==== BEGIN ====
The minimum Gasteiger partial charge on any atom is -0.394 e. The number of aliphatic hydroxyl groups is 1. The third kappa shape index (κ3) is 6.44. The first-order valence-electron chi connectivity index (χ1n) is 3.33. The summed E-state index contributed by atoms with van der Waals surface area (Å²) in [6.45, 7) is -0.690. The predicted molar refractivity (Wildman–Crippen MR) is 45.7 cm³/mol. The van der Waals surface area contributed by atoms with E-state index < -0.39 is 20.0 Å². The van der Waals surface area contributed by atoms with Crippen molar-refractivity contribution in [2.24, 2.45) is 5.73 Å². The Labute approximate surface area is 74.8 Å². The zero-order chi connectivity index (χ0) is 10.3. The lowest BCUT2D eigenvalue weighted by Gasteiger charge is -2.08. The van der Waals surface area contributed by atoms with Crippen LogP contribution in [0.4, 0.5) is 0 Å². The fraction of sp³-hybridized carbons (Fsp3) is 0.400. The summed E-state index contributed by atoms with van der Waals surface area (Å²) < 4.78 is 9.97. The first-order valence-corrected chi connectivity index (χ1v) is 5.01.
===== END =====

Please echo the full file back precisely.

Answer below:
The minimum Gasteiger partial charge on any atom is -0.394 e. The number of aliphatic hydroxyl groups is 1. The third kappa shape index (κ3) is 6.44. The first-order valence-electron chi connectivity index (χ1n) is 3.33. The summed E-state index contributed by atoms with van der Waals surface area (Å²) in [6.45, 7) is -0.690. The predicted molar refractivity (Wildman–Crippen MR) is 45.7 cm³/mol. The van der Waals surface area contributed by atoms with E-state index < -0.39 is 20.0 Å². The van der Waals surface area contributed by atoms with Crippen molar-refractivity contribution in [2.24, 2.45) is 5.73 Å². The Labute approximate surface area is 74.8 Å². The zero-order chi connectivity index (χ0) is 10.3. The lowest BCUT2D eigenvalue weighted by Gasteiger charge is -2.08. The van der Waals surface area contributed by atoms with Crippen LogP contribution in [0.4, 0.5) is 0 Å². The fraction of sp³-hybridized carbons (Fsp3) is 0.400. The summed E-state index contributed by atoms with van der Waals surface area (Å²) < 4.78 is 9.97. The first-order valence-corrected chi connectivity index (χ1v) is 5.01.